10 Things You Might Not Know About the Indy 500

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1. The Indianapolis Motor Speedway spans 253 acres and includes a golf course. The track publicity department points out that Churchill Downs, Yankee Stadium, the Rose Bowl, the Roman Colosseum and Vatican City can all fit inside. It's a good thing they never did that. The pre-1981 infield in Turn 1, famously known as The Snakepit, could make Woodstock look like church. The Pope would not have approved, or at least would've demanded shades on his windows.

2. Ray Harroun won the inaugural 500-mile race in 1911. It took him 6 hours, 42 minutes. His car, the Marmon Wasp, had what is believed to be the first rear-view mirror. He averaged 75 miles an hour. Yes. I know. Drivers today hit 80 on the interstate while using the rear-view mirror to apply makeup. But this was a hundred years ago, remember.

3. The tradition of drinking milk after the race began in 1936 with winner Louis Meyer. He drank buttermilk because his mother advised him it was a good drink for a hot day. In 1993, Emerson Fittipaldi went rogue and drank orange juice to promote citrus groves owned by his family. He then took a sip of milk, but it didn't stop fans in Wisconsin (America's Dairyland) from booing him the following week.

4. Race fans will consume 24,000 pounds of track fries Sunday. That's basically a couple adult elephants but not nearly as chewy. Peanuts, by the way, had been considered bad luck at Indy since the 1940s, though in 2009 the concession stands began selling them.

5. In 2001 Aerosmith's Steven Tyler angered fans, including some military veterans. He sang "The Star Spangled Banner" and changed the ending from "home of the brave" to "home of the Indianapolis 500." So, yes, he also ticked off people who like rhymes.

6. Bobby Unser and Mario Andretti were involved in a controversial finish in 1981. It wasn't until five months later that Unser was declared the winner. No word on whether he drank curdled milk.

7. A split between CART and Speedway owner Tony George's Indy Racing League kept some of the big names from racing at Indy in the mid-1990s. The first post-split winner, Buddy Lazier in 1996, was nevertheless a good story. He'd broken his back in a race in Phoenix a few months earlier. The accident took an unusual toll on his family. "While I was laid up," Lazier said, "my little dog -- a Lab -- ran into my mother and blew out her knee." That same year there was a driver entered named Slick Racin Gardner. Seriously.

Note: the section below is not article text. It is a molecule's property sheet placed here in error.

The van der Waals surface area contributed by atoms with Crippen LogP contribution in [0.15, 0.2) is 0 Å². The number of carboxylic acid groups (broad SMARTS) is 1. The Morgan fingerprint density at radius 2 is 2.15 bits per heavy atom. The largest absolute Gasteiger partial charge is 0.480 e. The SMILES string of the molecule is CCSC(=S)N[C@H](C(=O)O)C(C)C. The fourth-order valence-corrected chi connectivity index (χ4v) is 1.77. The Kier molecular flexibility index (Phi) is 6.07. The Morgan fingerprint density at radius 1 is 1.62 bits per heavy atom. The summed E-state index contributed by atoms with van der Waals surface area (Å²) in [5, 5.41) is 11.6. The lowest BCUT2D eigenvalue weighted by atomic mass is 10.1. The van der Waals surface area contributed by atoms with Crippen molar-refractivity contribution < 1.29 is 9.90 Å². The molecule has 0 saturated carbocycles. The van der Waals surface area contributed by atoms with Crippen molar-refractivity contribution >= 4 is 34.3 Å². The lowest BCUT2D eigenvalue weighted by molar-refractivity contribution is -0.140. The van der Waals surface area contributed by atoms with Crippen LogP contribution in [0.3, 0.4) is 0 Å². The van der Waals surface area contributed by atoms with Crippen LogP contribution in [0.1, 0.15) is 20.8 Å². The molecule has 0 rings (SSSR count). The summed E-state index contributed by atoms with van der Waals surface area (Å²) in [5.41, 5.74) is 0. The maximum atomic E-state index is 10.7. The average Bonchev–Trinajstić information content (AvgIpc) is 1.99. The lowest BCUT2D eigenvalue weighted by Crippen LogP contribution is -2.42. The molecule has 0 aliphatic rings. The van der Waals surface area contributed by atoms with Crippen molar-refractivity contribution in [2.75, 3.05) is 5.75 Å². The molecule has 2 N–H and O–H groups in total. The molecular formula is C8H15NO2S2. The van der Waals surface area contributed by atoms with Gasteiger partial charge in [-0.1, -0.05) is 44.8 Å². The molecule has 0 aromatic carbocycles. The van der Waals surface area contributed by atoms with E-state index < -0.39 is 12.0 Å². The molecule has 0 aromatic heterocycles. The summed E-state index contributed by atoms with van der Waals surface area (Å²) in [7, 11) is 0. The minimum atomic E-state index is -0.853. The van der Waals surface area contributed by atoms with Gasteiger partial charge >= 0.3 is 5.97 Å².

8. In 2001 Tony Stewart raced at Indy, finishing sixth. Then he flew to Charlotte for the Coca-Cola 600 and finished third. He's the only driver to finish all 1,100 miles in the Indy-Charlotte double. Think of that the next time you start dozing 20 minutes into the drive to your mother-in-law's house.

9. Emerson Fittipaldi made his debut at Indy in 1984 driving a pink car and wearing a pink race suit. Proving that drivers will do absolutely anything for their owners and sponsors.

10. The Andrettis have bad luck. Mario Andretti won in 1969 and never again. Andrettis have lost at Indy in every excruciating way imaginable. In 1992, Mario and Jeff Andretti left the race with broken bones. John Andretti sabotaged himself by running into a pile of tires during a pit stop. And Michael Andretti was way ahead on Lap 189 of the 200-lap race before his fuel pump quit on him.

"So cruel," he said that day. "It can't get much worse than this."

I always thought that if you held a race at Indy where only Andrettis were allowed to drive, the smart money would be on the pace car or the ambulance.

Bud Shaw is a columnist for the Cleveland Plain Dealer who has also written for the Philadelphia Daily News, San Diego Union-Tribune, Atlanta Journal-Constitution and The National. You can read his Plain Dealer columns at Cleveland.com This article originally appeared in 2011.

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May 19, 2013 - 8:45am
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